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Spring clean your car: Tips to get your car in great condition


 

For better driving all season long, make sure your spring to-do list includes cleaning and maintaining your car. (c) Rukawajung - Fotolia.com

For better driving all season long, make sure your spring to-do list includes cleaning and maintaining your car. (c) Rukawajung – Fotolia.com

(StatePoint) For some, spring cleaning is a time-honored ritual, which doesn’t just apply to your house. Remember that your car is likely in desperate need of some attention after the winter months.

“A car that’s well-maintained is safer, cheaper to run, more reliable and can be worth more money at resale time,” says Brian Moody, executive editor of Autotrader.

To help, Autotrader editors are sharing “Simple Spring Car Care” tips to get your car in tip-top shape for the busy driving season ahead:

  • Wash and wax your car thoroughly. If you can afford it, have it professionally detailed. However, if you do it yourself, be sure to use a pressure nozzle in order to rid your car of any leftover road salt or sand from the winter. Direct sunlight can cause a car’s finish to become dull, but a thorough washing and waxing can also help keep your car’s paint and clear coat looking good.

It’s tempting to run the car through an automated car wash, but those big revolving brushes can dull the finish over time. If you’re not allowed to wash your car at home due to regional laws or neighborhood rules, seek out a good drive-thru wash and hand wax instead.

  • Check and set your car’s tire pressure to the level specified in your owner’s manual or on the driver’s door sill. As temperatures warm up, the air in your tires can expand and that might impact the way the car handles.

Be sure not to over-inflate the tires. While low tire pressure can cause the tire to heat up if it’s not rolling down the road properly, extreme over inflation can cause a blowout in high temperatures. If you’re not comfortable doing this yourself, take your car to a shop like Big-O Tires, Sears Auto Center or Firestone Auto Care Center. Those kinds of chains will usually do it for free.

  • Have a qualified mechanic do a visual inspection under the hood. If you’re comfortable doing this yourself, check for worn belts or hoses and make sure your coolant (sometimes called anti-freeze) isn’t too old. Coolant lasts a long time, but keeping track of when it was last changed, especially in older cars, can help you avoid overheating as the temperatures gradually climb.

For more tips for keeping your vehicle in great shape whether it’s hot, cold, or rainy can be found at www.Autotrader.com.

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Great Car Care Tips for Seniors


CAR-Senior-Car-Care(StatePoint) Car repair and maintenance can put a strain on both a senior’s budget and back. With some smart and simple preventive care, you can reduce automotive troubles down the line.

Tread and Tire Pressure

The last thing any senior needs is a blown out tire while driving. Avoid this dangerous scenario by checking the tread on your tires and the air pressure once a month. Tires with little or no tread and that are showing threads are unsafe and should be replaced immediately.  For the recommended air pressure for your tires, do not go by the numbers on the sidewall of the tires. Instead, refer to the owner’s manual or sticker on the driver’s side door. Not only does proper air pressure decrease the likelihood of a blowout, but it increases your car’s gas mileage, and gives your vehicle better traction.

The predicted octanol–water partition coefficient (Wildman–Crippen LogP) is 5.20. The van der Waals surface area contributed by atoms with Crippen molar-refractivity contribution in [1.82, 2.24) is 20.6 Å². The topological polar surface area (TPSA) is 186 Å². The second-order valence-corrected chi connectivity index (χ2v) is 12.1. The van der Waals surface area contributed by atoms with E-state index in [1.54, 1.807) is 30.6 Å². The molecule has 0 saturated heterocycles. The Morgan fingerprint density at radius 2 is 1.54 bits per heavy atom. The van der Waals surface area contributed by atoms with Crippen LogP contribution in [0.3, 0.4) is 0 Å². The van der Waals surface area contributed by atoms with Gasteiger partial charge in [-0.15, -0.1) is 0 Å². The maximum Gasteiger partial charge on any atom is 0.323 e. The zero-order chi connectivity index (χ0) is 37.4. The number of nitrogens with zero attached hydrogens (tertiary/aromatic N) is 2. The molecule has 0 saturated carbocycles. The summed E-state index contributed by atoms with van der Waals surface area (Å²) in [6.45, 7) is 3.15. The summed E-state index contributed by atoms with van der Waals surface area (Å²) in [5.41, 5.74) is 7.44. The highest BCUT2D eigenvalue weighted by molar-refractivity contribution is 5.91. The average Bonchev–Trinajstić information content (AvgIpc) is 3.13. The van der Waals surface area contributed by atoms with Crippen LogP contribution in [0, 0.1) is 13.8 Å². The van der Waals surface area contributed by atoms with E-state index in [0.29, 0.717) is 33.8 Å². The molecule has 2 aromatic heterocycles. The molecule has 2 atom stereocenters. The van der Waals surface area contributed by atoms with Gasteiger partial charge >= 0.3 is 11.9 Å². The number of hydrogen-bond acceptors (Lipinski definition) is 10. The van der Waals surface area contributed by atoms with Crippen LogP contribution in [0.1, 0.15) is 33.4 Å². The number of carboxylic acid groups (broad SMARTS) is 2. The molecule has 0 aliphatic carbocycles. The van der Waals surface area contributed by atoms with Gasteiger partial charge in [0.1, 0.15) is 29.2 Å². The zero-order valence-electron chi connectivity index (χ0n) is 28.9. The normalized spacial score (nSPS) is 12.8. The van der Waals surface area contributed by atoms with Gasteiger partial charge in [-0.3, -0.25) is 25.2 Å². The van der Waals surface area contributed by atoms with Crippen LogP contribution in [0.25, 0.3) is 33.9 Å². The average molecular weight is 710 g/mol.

Change the Oil

The truth is that oil changes take time and money. However, if this task is not done routinely, then the overall health of your engine can be jeopardized.

When using conventional oil, it’s recommended to change the oil every 3,000 miles. However you can save yourself some work and better protect your investment by using high-quality synthetic motor oil instead. For example, Royal Purple HMX is specifically designed to minimize wear and tear and restore performance in engines with more than 75,000 miles. Instead of the typical oil change once every 3,000 miles, synthetic oil can reduce the frequency to once every 10,000 to 15,000 miles, or once every 12 months, depending on how much your vehicle is used.

For more information on how you can maximize your engine’s longevity and save money, visit www.RoyalPurpleConsumer.com.

Check Lights

Don’t be the one left in the dark. Regularly check your headlights, taillights, turning signals and brake lights. Thousands of accidents a year are the direct result of failed lights. Check your lights by asking a trusted neighbor, friend or family member to walk around your car as you turn the headlights, taillights and turning signals off and on. Also, apply light pressure to the brake to make sure your brake lights are working as well. If a light is out, check the fuses. An easy do-it-yourself replacement can save you time and money.

You don’t have to be a professional mechanic or overextend your budget to increase the lifetime of your car. Some simple proactive and regular care will go a long way in keeping you and your car together, far down the road.

Posted in Auto LifeComments Off on Great Car Care Tips for Seniors